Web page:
David E. Kendall

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For other people with the same name, see David Kendall (disambiguation).

David Evan Kendall (born 1944[not verified in body]) is an American attorney, a graduate of Yale Law School and Oxford University, who clerked with Supreme Court Justice Byron White, worked as associate counsel at the NAACP Legal Defense Fund,[not verified in body] and has been a partner at Williams & Connolly LLP of Washington, DC since 1981, where he has provided legal counsel to individuals and corporations on high-profile business and political matters. He is well known for his roles in the Coker v. Georgia, Gilmore v. Utah, and other death penalty cases; in the MGM et al. v. Grokster, et al. and Tasini et al v. AOL copyright and contract cases;[not verified in body] as well as for various First Amendment cases, including for The Washington Post. In addition, he is known for having advised President Bill Clinton during the Lewinsky scandal, and representing him during his impeachment trial. He served as defense attorney in the successful defense of retired General David Petraeus, and currently represents the former Secretary of State, Hillary Clinton, including in the matter of her use of a private email server while serving as U.S. Secretary of State.

Early life and education[edit]

Kendall was born at Camp Atterbury near Edinburgh, Indiana,[1][third-party source needed] in 1944,[citation needed] and grew up in Sheridan, Indiana.[1] While a student at Wabash College, during the Freedom Summer of 1964,[1] Kendall worked with the Council of Federated Organizations[citation needed] to register voters in Mississippi,[1] where he was the roommate of murdered civil rights worker Andrew Goodman during the last week of Goodman's life.[citation needed] Kendall was arrested several times,[1] and convicted once,[2][self-published source] in Mississippi during the summer of 1964.[2][self-published source]

Kendall obtained his B.A. in history from Wabash College in 1966, (summa cum laude,[1] Phi Beta Kappa).[2][self-published source] As a Rhodes Scholar,[1][2][self-published source] Kendall earned an M.A. at Oxford University in 1968,[2][self-published source] at Worcester College.[citation needed] It was that he and former President Bill Clinton first met.[citation needed] He earned a J.D. from Yale Law School in 1971.[2][self-published source]


Clerkship and NAACP[edit]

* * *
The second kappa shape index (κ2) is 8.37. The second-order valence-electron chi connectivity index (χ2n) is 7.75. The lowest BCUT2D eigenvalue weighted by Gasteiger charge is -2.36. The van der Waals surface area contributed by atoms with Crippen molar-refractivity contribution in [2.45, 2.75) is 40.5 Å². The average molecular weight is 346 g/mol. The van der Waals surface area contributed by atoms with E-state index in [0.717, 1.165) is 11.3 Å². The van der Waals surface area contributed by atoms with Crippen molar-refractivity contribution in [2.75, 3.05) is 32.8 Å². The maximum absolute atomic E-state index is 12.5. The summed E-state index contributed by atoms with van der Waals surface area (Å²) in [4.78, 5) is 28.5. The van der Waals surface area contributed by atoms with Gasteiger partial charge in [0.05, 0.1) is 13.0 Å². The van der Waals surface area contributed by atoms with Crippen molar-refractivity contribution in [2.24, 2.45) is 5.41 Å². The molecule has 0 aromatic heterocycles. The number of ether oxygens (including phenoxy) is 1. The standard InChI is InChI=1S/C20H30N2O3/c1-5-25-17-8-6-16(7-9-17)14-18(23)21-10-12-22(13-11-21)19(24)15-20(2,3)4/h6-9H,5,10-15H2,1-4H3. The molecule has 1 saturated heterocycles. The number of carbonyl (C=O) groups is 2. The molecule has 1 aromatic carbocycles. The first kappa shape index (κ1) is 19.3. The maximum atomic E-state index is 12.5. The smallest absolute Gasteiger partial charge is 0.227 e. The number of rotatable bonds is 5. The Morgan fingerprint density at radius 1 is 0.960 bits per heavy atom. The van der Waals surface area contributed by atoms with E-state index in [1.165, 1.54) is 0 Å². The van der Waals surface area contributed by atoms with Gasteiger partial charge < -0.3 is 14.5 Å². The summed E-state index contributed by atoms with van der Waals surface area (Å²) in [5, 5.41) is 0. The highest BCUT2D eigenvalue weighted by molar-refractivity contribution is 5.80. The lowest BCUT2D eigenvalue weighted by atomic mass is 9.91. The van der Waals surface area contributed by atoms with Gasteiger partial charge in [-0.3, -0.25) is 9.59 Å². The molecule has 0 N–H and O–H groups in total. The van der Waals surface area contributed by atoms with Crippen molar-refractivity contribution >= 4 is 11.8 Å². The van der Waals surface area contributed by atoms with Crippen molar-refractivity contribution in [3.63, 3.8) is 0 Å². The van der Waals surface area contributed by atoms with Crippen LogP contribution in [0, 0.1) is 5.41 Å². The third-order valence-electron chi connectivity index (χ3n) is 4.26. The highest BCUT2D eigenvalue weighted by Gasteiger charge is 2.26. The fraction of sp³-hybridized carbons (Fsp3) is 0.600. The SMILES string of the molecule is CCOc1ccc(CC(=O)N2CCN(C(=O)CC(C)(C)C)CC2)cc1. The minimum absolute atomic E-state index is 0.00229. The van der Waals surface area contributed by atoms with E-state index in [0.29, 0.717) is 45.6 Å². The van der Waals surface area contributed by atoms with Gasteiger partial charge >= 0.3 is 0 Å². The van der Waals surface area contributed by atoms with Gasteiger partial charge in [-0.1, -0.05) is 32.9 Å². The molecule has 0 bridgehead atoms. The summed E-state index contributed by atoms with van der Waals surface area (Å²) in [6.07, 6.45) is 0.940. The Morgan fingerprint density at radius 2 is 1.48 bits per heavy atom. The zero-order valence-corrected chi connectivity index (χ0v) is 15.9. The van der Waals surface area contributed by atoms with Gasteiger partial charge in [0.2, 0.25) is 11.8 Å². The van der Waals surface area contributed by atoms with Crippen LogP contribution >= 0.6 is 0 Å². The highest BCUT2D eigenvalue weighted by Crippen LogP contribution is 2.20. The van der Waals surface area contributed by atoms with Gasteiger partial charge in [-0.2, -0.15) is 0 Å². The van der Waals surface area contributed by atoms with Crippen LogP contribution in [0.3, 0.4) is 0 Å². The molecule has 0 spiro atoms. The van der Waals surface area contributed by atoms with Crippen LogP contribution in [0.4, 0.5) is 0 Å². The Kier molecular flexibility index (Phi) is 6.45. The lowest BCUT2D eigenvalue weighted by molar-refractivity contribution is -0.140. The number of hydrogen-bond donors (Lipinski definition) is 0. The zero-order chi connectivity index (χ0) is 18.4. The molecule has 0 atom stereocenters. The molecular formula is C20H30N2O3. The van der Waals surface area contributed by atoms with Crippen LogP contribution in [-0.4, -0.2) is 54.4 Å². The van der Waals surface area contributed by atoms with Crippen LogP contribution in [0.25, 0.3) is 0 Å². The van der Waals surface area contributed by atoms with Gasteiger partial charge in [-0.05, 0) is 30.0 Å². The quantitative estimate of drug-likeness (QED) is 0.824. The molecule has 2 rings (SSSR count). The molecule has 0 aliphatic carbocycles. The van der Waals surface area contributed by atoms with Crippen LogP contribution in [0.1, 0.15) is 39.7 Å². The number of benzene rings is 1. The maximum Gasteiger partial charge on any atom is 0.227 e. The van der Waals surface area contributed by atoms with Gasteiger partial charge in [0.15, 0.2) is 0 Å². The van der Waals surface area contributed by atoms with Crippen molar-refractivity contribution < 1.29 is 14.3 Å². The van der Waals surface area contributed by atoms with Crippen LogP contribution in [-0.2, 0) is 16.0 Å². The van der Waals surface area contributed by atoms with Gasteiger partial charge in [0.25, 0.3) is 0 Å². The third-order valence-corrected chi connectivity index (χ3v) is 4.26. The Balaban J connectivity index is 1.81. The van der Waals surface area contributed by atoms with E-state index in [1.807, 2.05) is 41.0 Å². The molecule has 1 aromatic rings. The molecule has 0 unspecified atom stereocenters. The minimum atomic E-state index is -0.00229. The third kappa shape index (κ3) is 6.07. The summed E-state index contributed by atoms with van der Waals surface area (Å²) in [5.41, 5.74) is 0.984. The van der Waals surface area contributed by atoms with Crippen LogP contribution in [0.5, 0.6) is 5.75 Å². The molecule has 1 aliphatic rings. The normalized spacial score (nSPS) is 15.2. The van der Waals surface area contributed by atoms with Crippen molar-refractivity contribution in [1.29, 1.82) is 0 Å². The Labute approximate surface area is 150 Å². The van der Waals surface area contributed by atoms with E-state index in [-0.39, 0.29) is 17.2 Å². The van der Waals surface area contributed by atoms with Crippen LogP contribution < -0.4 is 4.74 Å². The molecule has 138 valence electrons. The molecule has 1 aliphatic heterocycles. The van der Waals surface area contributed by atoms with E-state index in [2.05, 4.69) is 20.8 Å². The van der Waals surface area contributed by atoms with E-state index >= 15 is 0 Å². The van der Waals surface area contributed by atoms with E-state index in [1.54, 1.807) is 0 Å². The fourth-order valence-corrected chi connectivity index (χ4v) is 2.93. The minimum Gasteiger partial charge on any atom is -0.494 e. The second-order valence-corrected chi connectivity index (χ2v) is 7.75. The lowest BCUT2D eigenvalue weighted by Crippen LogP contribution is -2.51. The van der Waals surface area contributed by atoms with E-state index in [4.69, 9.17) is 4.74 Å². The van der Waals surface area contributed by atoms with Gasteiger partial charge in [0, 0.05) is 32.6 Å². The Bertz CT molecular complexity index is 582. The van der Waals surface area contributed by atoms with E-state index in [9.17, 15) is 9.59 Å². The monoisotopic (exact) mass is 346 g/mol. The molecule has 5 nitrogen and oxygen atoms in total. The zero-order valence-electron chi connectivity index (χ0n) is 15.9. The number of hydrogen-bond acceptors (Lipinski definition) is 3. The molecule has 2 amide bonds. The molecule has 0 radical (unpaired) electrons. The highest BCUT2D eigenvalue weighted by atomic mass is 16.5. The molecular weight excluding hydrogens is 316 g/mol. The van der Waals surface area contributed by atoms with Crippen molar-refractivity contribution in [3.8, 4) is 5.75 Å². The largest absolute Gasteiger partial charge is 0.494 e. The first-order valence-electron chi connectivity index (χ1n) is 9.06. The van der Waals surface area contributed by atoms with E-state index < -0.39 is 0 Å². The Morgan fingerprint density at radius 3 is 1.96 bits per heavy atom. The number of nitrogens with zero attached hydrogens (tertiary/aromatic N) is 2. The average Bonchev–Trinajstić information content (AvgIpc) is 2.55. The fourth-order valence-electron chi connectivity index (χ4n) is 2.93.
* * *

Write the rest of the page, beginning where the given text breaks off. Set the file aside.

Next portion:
Following a clerkship with Supreme Court Justice Byron White,[1][third-party source needed] Kendall served at the NAACP Legal Defense Fund[1][third-party source needed] (5 years, as associate counsel[citation needed]), focusing on criminal defense practice, and handling high-profile death penalty cases including Coker v. Georgia and the death penalty appeals of John Arthur Spenkelink and Gary Gilmore.[2][self-published source]

Professional practice[edit]

He joined Williams & Connolly LLP, a Washington, D.C. law firm, in 1978 and became a partner there in 1981.[1] He presently works on diverse matters such as intellectual property,[1] criminal investigations,[2] and the William J. Clinton Presidential Center and Clinton Foundation.[citation needed] As he states in his profile at his law firm's web page, he "has appeared in trial courts in 23 states and has argued appeals in six federal courts of appeal, seven state supreme courts, and the Supreme Court of the United States."[1] He has briefed and argued numerous important criminal cases before the Supreme Court on pro bono assignments.[citation needed]

Representation of corporate clients[edit]

His notable clients have included the Washington Post and the National Enquirer (in First Amendment cases[1]),[2] Baltimore Orioles owner Peter Angelos (in a naming rights case[1]),[2] the Motion Picture Association of America (in their copyright and intellectual property case against Napster and Grokster[1]),[2] as well as AOL and other clients.[2]

Representation of President Clinton[edit]

Kendall began representing President Clinton in November 1993 in an investigation related to the Arkansas savings and loan, Whitewater Development Company, Inc.[2] As the investigation expanded, Kendall went on to represent Clinton during the 1998–99 impeachment proceedings, and continues to represent the Clintons in miscellaneous civil matters.[1][2]